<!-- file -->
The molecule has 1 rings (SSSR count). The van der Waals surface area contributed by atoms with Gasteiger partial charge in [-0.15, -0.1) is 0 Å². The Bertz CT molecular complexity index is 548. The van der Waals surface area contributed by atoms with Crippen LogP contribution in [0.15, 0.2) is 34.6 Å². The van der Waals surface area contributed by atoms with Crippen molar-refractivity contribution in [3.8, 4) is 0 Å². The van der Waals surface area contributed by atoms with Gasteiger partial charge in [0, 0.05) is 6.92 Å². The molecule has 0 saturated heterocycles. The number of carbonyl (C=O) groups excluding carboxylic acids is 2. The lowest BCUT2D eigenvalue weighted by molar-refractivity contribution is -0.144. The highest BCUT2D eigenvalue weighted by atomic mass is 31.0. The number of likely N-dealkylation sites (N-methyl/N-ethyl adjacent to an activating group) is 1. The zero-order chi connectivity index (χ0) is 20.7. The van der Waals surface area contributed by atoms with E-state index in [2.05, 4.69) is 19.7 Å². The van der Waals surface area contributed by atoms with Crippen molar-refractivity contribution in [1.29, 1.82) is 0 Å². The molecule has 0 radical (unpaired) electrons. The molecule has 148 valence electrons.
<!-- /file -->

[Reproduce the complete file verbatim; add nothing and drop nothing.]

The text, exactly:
The molecule has 1 rings (SSSR count). The van der Waals surface area contributed by atoms with Gasteiger partial charge in [-0.15, -0.1) is 0 Å². The Bertz CT molecular complexity index is 548. The van der Waals surface area contributed by atoms with Crippen LogP contribution in [0.15, 0.2) is 34.6 Å². The van der Waals surface area contributed by atoms with Crippen molar-refractivity contribution in [3.8, 4) is 0 Å². The van der Waals surface area contributed by atoms with Gasteiger partial charge in [0, 0.05) is 6.92 Å². The molecule has 0 saturated heterocycles. The number of carbonyl (C=O) groups excluding carboxylic acids is 2. The lowest BCUT2D eigenvalue weighted by molar-refractivity contribution is -0.144. The highest BCUT2D eigenvalue weighted by atomic mass is 31.0. The number of likely N-dealkylation sites (N-methyl/N-ethyl adjacent to an activating group) is 1. The zero-order chi connectivity index (χ0) is 20.7. The van der Waals surface area contributed by atoms with E-state index in [2.05, 4.69) is 19.7 Å². The van der Waals surface area contributed by atoms with Crippen molar-refractivity contribution in [1.29, 1.82) is 0 Å². The molecule has 0 radical (unpaired) electrons. The molecule has 148 valence electrons.